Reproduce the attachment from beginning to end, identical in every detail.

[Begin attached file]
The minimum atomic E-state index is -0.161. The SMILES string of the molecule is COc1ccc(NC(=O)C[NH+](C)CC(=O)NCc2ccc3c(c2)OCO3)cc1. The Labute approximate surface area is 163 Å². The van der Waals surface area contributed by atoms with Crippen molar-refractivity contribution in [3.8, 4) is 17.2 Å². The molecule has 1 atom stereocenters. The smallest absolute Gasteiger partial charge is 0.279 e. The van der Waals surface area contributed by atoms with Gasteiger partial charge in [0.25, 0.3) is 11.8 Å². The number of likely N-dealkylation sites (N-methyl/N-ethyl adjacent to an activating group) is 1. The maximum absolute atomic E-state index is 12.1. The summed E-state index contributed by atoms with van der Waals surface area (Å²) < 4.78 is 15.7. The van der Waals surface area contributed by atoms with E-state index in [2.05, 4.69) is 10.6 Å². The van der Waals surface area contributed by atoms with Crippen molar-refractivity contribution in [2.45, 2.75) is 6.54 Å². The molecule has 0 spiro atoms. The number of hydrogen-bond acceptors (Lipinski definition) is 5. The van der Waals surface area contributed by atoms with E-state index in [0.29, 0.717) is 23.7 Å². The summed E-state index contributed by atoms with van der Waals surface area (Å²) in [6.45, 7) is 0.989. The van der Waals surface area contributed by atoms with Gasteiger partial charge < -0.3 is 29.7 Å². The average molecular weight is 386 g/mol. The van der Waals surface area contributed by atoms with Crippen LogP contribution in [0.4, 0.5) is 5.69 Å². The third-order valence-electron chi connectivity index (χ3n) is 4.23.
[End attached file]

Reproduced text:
The minimum atomic E-state index is -0.161. The SMILES string of the molecule is COc1ccc(NC(=O)C[NH+](C)CC(=O)NCc2ccc3c(c2)OCO3)cc1. The Labute approximate surface area is 163 Å². The van der Waals surface area contributed by atoms with Crippen molar-refractivity contribution in [3.8, 4) is 17.2 Å². The molecule has 1 atom stereocenters. The smallest absolute Gasteiger partial charge is 0.279 e. The van der Waals surface area contributed by atoms with Gasteiger partial charge in [0.25, 0.3) is 11.8 Å². The number of likely N-dealkylation sites (N-methyl/N-ethyl adjacent to an activating group) is 1. The maximum absolute atomic E-state index is 12.1. The summed E-state index contributed by atoms with van der Waals surface area (Å²) < 4.78 is 15.7. The van der Waals surface area contributed by atoms with E-state index in [2.05, 4.69) is 10.6 Å². The van der Waals surface area contributed by atoms with Crippen molar-refractivity contribution in [2.45, 2.75) is 6.54 Å². The molecule has 0 spiro atoms. The number of hydrogen-bond acceptors (Lipinski definition) is 5. The van der Waals surface area contributed by atoms with E-state index in [0.29, 0.717) is 23.7 Å². The summed E-state index contributed by atoms with van der Waals surface area (Å²) in [6.45, 7) is 0.989. The van der Waals surface area contributed by atoms with Gasteiger partial charge < -0.3 is 29.7 Å². The average molecular weight is 386 g/mol. The van der Waals surface area contributed by atoms with Crippen LogP contribution in [0.4, 0.5) is 5.69 Å². The third-order valence-electron chi connectivity index (χ3n) is 4.23.